It is therefore an object of the invention to provide a method for executing a measurement or control action with a particularly high timing precision in a simple manner. It is another object of the invention to provide a suitable controller for carrying out this method. It is a further object of the invention to provide a method for a particularly precise synchronization of two measurement and control actions.
According to one aspect of the present invention, a receiver is provided which receives a timing reference signal and generates a temporally periodic synchronization signal based on the timing reference signal. The timing reference signal can be any signal from which a time scale can be derived. The timing reference signal can have an artificial origin, in particular a GPS signal or a radio timing signal. However, a natural signal can also be used as a timing reference signal. For example, if the method of the invention were employed in space, the regular emission of pulsed radio signals from a pulsar could be used as a timing reference signal. The controller also includes a timing generator for generating a switching frequency.
The synchronization signal and the switching frequency are combined in a pulse divider which divides the period of the synchronization signal into a number of switching intervals. These switching intervals are used to clock a sequence control for the measurement or control action. In other words, a stored sequence of switching commands is processed in each interval, and a switching command is associated with each switching interval. The switching command is outputted to the device executing the action and thereby triggers a corresponding switching process of the action at the instant of the switching interval. The switching command can also be a blank instruction which does not trigger an explicit switching operation, but instead maintains the status quo for the duration of the associated switching interval.
The temporal resolution can be particularly high if the synchronization signal derived from an external timing reference is first divided into switching intervals and then used directly for the sequence control of the measurement or control action. The method and the associated controller advantageously associate an exact instant, commensurate with the accuracy of the timing reference, with each switching process of the action through the associated switching interval. The timing of a measurement or control and the entire sequential operation can then be determined with a very high precision.
Preferably, the receiver is a GPS receiver adapted to receive an available GPS signal worldwide. Such receivers are commercially available in many configurations. Advantageously, the synchronization signal is here the PPS (pulse-per-second) signal received by a standard GPS receiver with an inherent precision that can reach approximately ±60 ns.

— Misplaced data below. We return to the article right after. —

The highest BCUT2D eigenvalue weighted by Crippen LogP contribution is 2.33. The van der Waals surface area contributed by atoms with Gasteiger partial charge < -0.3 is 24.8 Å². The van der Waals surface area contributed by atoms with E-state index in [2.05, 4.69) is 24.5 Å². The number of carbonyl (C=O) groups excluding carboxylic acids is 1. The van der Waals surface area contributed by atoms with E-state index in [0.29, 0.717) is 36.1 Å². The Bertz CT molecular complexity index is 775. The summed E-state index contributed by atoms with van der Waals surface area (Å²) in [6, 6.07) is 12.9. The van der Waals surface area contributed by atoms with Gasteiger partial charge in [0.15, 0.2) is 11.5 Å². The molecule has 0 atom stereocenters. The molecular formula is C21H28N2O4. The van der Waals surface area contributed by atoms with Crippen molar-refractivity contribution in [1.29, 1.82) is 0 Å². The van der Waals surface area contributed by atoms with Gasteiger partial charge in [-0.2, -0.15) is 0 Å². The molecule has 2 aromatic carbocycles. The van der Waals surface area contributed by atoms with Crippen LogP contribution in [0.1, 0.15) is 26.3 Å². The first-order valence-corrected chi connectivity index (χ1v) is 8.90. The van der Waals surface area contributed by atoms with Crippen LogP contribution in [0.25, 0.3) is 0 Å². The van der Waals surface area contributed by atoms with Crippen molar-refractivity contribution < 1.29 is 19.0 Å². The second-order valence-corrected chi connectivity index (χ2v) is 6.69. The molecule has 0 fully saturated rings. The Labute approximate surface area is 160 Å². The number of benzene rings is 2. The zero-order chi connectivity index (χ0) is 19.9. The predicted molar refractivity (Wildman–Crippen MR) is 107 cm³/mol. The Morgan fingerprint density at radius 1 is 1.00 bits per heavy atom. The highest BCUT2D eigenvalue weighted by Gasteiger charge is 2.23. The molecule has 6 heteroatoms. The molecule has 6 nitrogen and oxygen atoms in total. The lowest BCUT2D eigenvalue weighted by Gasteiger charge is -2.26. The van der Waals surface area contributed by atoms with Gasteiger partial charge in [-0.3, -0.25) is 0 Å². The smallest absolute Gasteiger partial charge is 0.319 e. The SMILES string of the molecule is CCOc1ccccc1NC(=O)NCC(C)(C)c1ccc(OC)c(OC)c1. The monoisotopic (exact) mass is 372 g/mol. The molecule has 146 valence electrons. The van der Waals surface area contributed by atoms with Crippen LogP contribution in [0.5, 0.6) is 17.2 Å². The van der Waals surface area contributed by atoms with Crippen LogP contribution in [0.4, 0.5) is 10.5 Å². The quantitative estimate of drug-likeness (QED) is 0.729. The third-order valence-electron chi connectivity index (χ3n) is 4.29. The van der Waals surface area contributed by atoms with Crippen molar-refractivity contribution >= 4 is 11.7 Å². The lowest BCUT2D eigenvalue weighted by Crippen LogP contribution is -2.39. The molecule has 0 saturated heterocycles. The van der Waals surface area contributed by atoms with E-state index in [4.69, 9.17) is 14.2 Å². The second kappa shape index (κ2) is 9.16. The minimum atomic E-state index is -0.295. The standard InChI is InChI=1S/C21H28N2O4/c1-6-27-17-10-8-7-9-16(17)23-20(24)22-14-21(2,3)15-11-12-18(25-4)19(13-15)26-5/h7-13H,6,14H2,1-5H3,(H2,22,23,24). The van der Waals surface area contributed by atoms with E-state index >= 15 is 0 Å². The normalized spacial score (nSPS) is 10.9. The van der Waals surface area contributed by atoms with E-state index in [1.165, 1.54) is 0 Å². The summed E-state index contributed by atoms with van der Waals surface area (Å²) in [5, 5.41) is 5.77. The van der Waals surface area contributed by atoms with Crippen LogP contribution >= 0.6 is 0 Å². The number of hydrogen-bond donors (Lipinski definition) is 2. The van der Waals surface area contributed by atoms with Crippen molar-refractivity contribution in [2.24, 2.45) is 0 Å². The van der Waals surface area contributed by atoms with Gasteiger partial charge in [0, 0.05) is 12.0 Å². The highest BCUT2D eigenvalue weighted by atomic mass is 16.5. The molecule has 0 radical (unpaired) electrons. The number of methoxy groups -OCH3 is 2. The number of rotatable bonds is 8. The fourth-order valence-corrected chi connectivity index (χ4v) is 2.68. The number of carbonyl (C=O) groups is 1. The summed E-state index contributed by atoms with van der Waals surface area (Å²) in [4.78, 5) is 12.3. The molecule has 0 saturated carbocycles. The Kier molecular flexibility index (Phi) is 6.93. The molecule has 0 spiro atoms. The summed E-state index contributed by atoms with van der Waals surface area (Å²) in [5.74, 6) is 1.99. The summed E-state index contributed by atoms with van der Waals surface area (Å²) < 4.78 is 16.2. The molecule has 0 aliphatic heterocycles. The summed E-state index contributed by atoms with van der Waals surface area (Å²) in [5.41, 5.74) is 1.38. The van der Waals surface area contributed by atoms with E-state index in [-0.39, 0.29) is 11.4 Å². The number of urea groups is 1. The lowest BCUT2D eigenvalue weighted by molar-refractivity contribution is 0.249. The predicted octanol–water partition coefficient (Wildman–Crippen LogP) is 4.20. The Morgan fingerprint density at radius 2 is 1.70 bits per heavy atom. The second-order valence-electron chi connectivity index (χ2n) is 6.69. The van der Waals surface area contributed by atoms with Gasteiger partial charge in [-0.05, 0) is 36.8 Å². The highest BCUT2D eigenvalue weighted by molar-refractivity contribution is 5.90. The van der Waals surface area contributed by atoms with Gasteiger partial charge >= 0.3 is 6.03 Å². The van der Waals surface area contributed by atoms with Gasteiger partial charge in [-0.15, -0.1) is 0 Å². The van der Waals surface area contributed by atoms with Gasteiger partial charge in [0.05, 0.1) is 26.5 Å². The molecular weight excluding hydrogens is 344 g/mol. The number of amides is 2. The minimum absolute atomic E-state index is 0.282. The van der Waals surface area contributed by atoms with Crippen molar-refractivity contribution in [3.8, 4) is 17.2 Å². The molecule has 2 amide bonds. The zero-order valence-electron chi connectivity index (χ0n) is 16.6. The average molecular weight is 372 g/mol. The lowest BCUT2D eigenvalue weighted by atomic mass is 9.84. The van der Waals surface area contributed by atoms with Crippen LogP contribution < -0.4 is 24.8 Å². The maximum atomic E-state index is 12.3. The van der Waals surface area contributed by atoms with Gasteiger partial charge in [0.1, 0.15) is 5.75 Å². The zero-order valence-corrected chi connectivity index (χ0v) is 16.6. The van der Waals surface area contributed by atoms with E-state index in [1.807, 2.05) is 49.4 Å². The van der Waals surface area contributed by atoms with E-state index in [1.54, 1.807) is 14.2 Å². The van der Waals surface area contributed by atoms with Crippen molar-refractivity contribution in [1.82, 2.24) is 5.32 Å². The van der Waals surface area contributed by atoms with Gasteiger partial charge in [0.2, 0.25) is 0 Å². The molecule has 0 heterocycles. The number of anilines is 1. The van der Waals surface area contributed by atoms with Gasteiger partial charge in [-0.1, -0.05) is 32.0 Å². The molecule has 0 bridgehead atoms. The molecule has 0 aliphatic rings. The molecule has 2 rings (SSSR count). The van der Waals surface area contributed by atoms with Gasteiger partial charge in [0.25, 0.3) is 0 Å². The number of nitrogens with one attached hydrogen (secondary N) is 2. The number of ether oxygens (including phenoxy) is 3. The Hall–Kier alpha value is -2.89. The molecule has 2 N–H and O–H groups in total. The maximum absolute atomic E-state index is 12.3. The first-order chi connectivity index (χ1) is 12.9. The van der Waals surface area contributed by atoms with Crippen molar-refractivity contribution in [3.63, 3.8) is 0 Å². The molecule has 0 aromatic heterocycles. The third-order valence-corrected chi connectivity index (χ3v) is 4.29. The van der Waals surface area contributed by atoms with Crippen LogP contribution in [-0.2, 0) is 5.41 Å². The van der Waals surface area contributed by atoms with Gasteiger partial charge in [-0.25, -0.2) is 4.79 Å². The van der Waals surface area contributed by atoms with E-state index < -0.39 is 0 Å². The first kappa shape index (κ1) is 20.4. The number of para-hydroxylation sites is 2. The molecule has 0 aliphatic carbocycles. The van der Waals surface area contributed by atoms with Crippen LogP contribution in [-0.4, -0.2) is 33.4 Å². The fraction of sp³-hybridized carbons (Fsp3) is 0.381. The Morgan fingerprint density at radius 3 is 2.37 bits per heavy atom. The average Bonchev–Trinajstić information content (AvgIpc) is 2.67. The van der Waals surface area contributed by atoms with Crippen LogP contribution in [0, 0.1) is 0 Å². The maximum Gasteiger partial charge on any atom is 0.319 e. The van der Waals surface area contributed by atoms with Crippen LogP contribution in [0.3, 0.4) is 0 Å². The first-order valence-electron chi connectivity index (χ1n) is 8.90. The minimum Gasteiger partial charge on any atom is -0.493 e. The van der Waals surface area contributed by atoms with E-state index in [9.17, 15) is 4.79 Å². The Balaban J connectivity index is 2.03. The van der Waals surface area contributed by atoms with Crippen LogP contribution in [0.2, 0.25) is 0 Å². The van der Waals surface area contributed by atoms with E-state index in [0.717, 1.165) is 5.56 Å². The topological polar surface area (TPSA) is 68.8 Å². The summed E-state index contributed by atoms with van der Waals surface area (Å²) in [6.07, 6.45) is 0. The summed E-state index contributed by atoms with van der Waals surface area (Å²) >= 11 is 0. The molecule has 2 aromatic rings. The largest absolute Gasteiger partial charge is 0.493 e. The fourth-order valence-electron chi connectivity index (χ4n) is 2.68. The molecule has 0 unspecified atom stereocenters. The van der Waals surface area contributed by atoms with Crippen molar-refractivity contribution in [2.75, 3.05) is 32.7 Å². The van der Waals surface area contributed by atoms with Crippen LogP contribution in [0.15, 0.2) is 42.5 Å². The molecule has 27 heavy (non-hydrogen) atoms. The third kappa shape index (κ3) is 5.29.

The precise timing of the synchronization signal can be improved by continuously correcting the signal with a correction value. Such correction value typically includes information about the instantaneous timing error of the synchronization signal. This error is mainly caused by the finite propagation time of the timing reference signal or of the synchronization signal (due to the finite length of the propagation path, etc.), and also by deflection, reflection or echo effects.
A GPS receiver frequently outputs suitable standard correction information from which such correction value (PFST value) can be derived. The PPS signal and the PFST value are described in the NMEA (National Marine Electronics Association) protocol standard. The NMEA protocol is used by many commercially available GPS receivers for data output. The accuracy of the PPS signal can be increased to approximately ±10 ps by correcting the PPS signal with the PFST value.
An exemplary advantageous timing generator with a suitable timing-precision ratio is, for example, a quartz crystal oscillator, in particular a crystal oscillator with a timing accuracy Δt/t≦10 psec/sec relative to the switching frequency.
In order to be able to use the controller and the method performed by the controller for various different measurement and control actions, the sequence of switching commands stored in the controller is advantageously defined by a stored program control which can be adapted to the respective requirements.
The object is solved by the invention with respect to a method for synchronizing several measurement and/or control actions by the features of claim 5.